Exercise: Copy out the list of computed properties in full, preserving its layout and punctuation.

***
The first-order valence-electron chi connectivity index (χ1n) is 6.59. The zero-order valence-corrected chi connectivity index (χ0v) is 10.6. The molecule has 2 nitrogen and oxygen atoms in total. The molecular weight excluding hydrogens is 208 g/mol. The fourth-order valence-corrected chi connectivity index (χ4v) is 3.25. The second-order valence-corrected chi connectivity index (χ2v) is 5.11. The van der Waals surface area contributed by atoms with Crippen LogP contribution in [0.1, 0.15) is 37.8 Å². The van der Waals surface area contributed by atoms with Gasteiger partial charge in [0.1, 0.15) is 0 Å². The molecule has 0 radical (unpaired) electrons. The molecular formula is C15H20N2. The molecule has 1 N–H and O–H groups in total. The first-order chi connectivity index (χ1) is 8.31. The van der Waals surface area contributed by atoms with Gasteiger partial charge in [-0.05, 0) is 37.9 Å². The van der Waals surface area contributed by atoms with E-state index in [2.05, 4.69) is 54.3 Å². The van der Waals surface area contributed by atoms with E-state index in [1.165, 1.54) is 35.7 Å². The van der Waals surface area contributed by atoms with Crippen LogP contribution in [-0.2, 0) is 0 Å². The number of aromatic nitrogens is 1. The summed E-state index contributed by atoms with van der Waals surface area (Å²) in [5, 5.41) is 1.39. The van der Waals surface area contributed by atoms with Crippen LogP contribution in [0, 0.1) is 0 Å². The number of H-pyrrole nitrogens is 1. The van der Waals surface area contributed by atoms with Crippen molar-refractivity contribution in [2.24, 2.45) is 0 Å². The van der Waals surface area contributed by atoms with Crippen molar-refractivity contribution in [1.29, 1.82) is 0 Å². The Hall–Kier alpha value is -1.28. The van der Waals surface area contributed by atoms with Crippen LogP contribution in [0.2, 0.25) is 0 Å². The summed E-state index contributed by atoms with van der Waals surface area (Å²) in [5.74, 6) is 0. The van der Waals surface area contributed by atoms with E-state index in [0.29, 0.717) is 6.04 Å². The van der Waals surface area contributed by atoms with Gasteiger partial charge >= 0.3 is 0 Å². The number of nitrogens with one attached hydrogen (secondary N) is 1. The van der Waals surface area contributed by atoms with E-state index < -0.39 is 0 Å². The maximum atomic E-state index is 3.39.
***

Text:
The first-order valence-electron chi connectivity index (χ1n) is 6.59. The zero-order valence-corrected chi connectivity index (χ0v) is 10.6. The molecule has 2 nitrogen and oxygen atoms in total. The molecular weight excluding hydrogens is 208 g/mol. The fourth-order valence-corrected chi connectivity index (χ4v) is 3.25. The second-order valence-corrected chi connectivity index (χ2v) is 5.11. The van der Waals surface area contributed by atoms with Crippen LogP contribution in [0.1, 0.15) is 37.8 Å². The van der Waals surface area contributed by atoms with Gasteiger partial charge in [0.1, 0.15) is 0 Å². The molecule has 0 radical (unpaired) electrons. The molecular formula is C15H20N2. The molecule has 1 N–H and O–H groups in total. The first-order chi connectivity index (χ1) is 8.31. The van der Waals surface area contributed by atoms with Gasteiger partial charge in [-0.05, 0) is 37.9 Å². The van der Waals surface area contributed by atoms with E-state index in [2.05, 4.69) is 54.3 Å². The van der Waals surface area contributed by atoms with E-state index in [1.165, 1.54) is 35.7 Å². The van der Waals surface area contributed by atoms with Crippen LogP contribution in [-0.2, 0) is 0 Å². The number of aromatic nitrogens is 1. The summed E-state index contributed by atoms with van der Waals surface area (Å²) in [5, 5.41) is 1.39. The van der Waals surface area contributed by atoms with Crippen LogP contribution in [0, 0.1) is 0 Å². The number of H-pyrrole nitrogens is 1. The van der Waals surface area contributed by atoms with Crippen molar-refractivity contribution in [2.24, 2.45) is 0 Å². The van der Waals surface area contributed by atoms with Crippen molar-refractivity contribution in [1.29, 1.82) is 0 Å². The Hall–Kier alpha value is -1.28. The van der Waals surface area contributed by atoms with Crippen LogP contribution in [0.2, 0.25) is 0 Å². The summed E-state index contributed by atoms with van der Waals surface area (Å²) in [5.74, 6) is 0. The van der Waals surface area contributed by atoms with E-state index in [0.29, 0.717) is 6.04 Å². The van der Waals surface area contributed by atoms with Gasteiger partial charge >= 0.3 is 0 Å². The number of nitrogens with one attached hydrogen (secondary N) is 1. The van der Waals surface area contributed by atoms with E-state index < -0.39 is 0 Å². The maximum atomic E-state index is 3.39.